Foodborne illnesses, communicable diseases, and HIV are all public health issues Mecklenburg County is facing, according to a presentation by the county’s health director at a Mecklenburg Board of County Commissioners meeting Tuesday night.
Dr. Raynard Washington presented on the county’s state of public health and discussed how residents can protect their health this fall.
Recently, Mecklenburg County has had several outbreaks of foodborne illness, Dr. Washington said.
Foodborne illness can result from dirty utensils and equipment, poor employee hygiene, and improper storing and cooking temperatures.
“Foodborne illness can occur wherever food is consumed,” Dr. Washington said. “It’s not just restaurants and hospitals and places that serve and sell food. Food issues also occur at personal and private events, as well as picnics and potlucks at [people’s homes].”
The most commonly reported foodborne illness in the county is Salmonella, E. coli., and Campylobacter.
Residents can view a restaurant’s latest health inspection or submit a service request through the county’s website.
As of Sept. 16, there have been 155 Influenza-like illness emergency department visits.
Washington expects an uptick in cases during November.
As flu season approaches, Dr. Washington recommends getting a flu vaccine in September or October while activity is low.
“Now is an excellent time for everybody to go and get your flu shot,” D. Washi said.
Young children who need several doses, pregnant people, older adults and those with underlying conditions are encouraged to get a flu vaccine as soon as possible.
Respiratory syncytial virus, known as RSV, is another illness residents should be aware of. It can be more common in infants and older adults, he said.
Last year, an outbreak of RSV, impacted Mecklenburg County.
As of Sept. 16, there were 47 RSV-related emergency department visits, up from 13 cases since July 15, 2023.
To prevent another outbreak, Dr. Washington encourages keeping sick children at home.
He also recommends those 60 and older, infants under the age of 8 months, and pregnant women between weeks 32 and 36 talk with their doctors about getting a vaccine against RSV.
After experiencing a summer surge in COVID-19 cases, Dr. Washington expects a cool-off period, followed by another rise around the holiday season.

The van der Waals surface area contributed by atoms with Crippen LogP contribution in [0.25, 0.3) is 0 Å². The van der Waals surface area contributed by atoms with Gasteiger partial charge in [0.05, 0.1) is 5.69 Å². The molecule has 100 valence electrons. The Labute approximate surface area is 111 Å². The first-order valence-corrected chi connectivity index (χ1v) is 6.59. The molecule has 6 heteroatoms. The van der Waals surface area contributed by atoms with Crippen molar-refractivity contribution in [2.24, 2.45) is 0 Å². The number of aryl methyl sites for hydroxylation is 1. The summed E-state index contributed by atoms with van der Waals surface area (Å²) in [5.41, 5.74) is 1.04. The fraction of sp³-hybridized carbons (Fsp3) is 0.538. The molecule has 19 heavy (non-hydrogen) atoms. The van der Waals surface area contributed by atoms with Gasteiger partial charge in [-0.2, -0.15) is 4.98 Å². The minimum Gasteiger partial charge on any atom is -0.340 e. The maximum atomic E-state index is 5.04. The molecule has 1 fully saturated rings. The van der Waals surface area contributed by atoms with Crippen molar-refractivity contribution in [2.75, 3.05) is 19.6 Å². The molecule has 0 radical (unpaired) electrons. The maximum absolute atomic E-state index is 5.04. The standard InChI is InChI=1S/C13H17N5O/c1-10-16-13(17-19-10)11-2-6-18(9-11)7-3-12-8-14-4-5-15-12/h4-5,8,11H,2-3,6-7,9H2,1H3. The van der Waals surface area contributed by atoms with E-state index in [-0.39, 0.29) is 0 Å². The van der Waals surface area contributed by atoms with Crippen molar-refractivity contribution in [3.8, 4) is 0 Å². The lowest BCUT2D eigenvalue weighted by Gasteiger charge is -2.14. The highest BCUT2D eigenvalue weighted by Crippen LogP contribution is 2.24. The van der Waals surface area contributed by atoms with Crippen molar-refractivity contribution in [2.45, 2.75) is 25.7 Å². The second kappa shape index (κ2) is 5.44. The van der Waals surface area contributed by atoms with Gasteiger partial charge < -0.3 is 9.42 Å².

COVID-19 booster shots, which he also recommends, are available at local drugstores.
“It is universally recommended for everybody that’s six months and older,” he said.
While not available through the Mecklenburg County Health Department yet, Washington expects the department to receive updated COVID-19 vaccines around the second week of October.
As of Sept. 16, Mecklenburg County had 54 COVID-like emergency department visits, compared to 106 similar visits the week of Sept. 6.
In 2023, there were 1,837 rabies reports assessed. That’s down from 2,603 cases in 2018 and 2,245 in 2022.
The most common animals with rabies found throughout the county are raccoons, bats and foxes.
Dr. Washington recommends avoiding any wild animals.
“It’s not a good idea — in fact, it’s against the law— to engage with wild animals,” he said. “We do want folks to be mindful of that, not pick them up, not touch them, particularly things like raccoons and foxes, and even feral cats and dogs.”
Residents are encouraged to call Animal Care and Control at 311 if they are concerned about an animal’s safety or well-being.
Mecklenburg County has also seen a recent rise in syphilis cases, much like the rest of the nation.
In 2022, the rate of early syphilis was 30.9 per every 100,000 residents in the county.
HIV cases have also risen recently.
Last year, the rate of infection was 65.1 per every 100,000 residents, up from 42 in 2019.
Dr. Washington said treatment is critical for managing HIV and preventing disease transmission.
Mecklenburg County offers free at-home STI test kits residents can order through the Let’s Get Checked program.